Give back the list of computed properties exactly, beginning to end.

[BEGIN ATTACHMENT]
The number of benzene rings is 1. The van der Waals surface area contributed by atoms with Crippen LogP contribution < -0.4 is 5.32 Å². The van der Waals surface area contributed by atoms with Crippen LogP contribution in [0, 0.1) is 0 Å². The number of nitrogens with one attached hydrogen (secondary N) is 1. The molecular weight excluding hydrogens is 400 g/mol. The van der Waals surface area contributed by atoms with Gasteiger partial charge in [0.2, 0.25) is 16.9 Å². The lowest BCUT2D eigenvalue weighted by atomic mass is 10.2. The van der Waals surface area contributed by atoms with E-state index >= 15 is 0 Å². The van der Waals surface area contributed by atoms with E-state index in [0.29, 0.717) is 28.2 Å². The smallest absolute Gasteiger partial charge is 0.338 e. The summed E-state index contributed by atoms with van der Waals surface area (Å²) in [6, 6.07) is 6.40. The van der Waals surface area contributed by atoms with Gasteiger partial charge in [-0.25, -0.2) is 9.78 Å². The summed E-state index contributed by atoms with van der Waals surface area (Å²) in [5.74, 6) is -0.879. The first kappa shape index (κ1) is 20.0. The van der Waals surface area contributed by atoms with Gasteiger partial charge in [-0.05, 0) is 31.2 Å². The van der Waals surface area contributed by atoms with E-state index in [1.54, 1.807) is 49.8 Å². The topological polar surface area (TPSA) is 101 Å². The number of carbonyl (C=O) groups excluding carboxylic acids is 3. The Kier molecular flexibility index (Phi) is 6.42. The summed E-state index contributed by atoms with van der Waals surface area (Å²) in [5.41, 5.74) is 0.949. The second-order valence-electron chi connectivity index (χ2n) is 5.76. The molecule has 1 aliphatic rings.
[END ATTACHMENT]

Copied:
The number of benzene rings is 1. The van der Waals surface area contributed by atoms with Crippen LogP contribution < -0.4 is 5.32 Å². The van der Waals surface area contributed by atoms with Crippen LogP contribution in [0, 0.1) is 0 Å². The number of nitrogens with one attached hydrogen (secondary N) is 1. The molecular weight excluding hydrogens is 400 g/mol. The van der Waals surface area contributed by atoms with Gasteiger partial charge in [0.2, 0.25) is 16.9 Å². The lowest BCUT2D eigenvalue weighted by atomic mass is 10.2. The van der Waals surface area contributed by atoms with E-state index >= 15 is 0 Å². The van der Waals surface area contributed by atoms with E-state index in [0.29, 0.717) is 28.2 Å². The smallest absolute Gasteiger partial charge is 0.338 e. The summed E-state index contributed by atoms with van der Waals surface area (Å²) in [6, 6.07) is 6.40. The van der Waals surface area contributed by atoms with Gasteiger partial charge in [-0.25, -0.2) is 9.78 Å². The summed E-state index contributed by atoms with van der Waals surface area (Å²) in [5.74, 6) is -0.879. The first kappa shape index (κ1) is 20.0. The van der Waals surface area contributed by atoms with Gasteiger partial charge in [-0.05, 0) is 31.2 Å². The van der Waals surface area contributed by atoms with E-state index in [1.54, 1.807) is 49.8 Å². The topological polar surface area (TPSA) is 101 Å². The number of carbonyl (C=O) groups excluding carboxylic acids is 3. The Kier molecular flexibility index (Phi) is 6.42. The summed E-state index contributed by atoms with van der Waals surface area (Å²) in [5.41, 5.74) is 0.949. The second-order valence-electron chi connectivity index (χ2n) is 5.76. The molecule has 1 aliphatic rings.